GULF OF MEXICO
While drilling a slim hole in the deepwater Gulf of Mexico with a synthetic-based drilling fluid, an operator encountered lost circulation and formation ballooning. The formation being drilled had a formation integrity test (FIT) of 17.54 lb/gal (2.1 g/cm3) equivalent mud weight (EMW). While increasing the mud weight according to the weight-up schedule, lost circulation occurred under dynamic conditions. Knowing the high pore pressure expected at deeper depths, the operator decided to run a contingency liner, which reduced the hole size from 8 ½” to 6 ½”, leading to higher equivalent circulating density (ECD). The operator drilled ahead with synthetic-based fluid, and encountered ballooning with fluid losses occurring in proportion to pump rates and then returning when pumps are turned off.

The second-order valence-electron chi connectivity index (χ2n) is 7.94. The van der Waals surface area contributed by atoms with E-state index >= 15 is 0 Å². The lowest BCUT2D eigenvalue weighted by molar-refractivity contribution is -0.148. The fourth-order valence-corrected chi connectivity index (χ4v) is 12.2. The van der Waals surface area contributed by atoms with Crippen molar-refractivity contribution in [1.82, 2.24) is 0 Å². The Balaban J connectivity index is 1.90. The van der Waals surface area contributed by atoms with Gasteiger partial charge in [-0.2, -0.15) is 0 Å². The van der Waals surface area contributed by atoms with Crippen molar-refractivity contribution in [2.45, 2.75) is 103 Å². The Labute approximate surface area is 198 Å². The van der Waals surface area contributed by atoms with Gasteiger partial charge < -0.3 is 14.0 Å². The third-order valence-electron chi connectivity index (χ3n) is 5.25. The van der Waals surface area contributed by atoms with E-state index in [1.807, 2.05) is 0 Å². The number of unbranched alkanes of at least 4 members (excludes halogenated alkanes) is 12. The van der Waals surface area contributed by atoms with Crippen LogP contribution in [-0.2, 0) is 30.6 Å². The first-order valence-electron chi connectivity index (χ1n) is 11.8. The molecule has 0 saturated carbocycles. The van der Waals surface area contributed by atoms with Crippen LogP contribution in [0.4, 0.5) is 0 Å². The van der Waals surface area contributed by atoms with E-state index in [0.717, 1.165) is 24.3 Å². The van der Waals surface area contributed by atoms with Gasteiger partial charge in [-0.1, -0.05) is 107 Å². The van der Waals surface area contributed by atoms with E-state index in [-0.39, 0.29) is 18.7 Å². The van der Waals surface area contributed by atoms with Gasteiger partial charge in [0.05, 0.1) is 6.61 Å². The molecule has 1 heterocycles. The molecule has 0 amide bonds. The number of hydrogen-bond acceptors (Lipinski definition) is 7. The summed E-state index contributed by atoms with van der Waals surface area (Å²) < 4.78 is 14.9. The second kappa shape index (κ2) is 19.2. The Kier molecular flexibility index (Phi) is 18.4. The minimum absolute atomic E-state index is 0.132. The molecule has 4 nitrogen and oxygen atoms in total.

The operator decided to use an hole opener to reduce ECD and water-based fluid to address the ballooning challenge. Newpark recommended the DeepDrill® high-performance water-based drilling fluid (HPWBDF). As a water-based solution, the DeepDrill HPWBDF presents an advantage over non-aqueous fluids in that its brine base-fluid has minimal compressibility in comparison to non-aqueous fluids. If a drilling fluid compresses under pressure, the volume of barite increases in comparison to the volume of drilling fluid, thereby increasing the mud weight of the fluid. That can be enough to fracture the formation and induce ballooning.
The DeepDrill system overcame formation issues from ballooning and lost returns while providing the operator with performance characteristics that are usually associated with synthetic-based fluids. The aqueous base fluid of the DeepDrill system allowed maintenance of true downhole densities. The low compressibility factor of water allowed the operator to reduce excess stress on the formation that is not possible when using conventional oil- or synthetic-based fluids.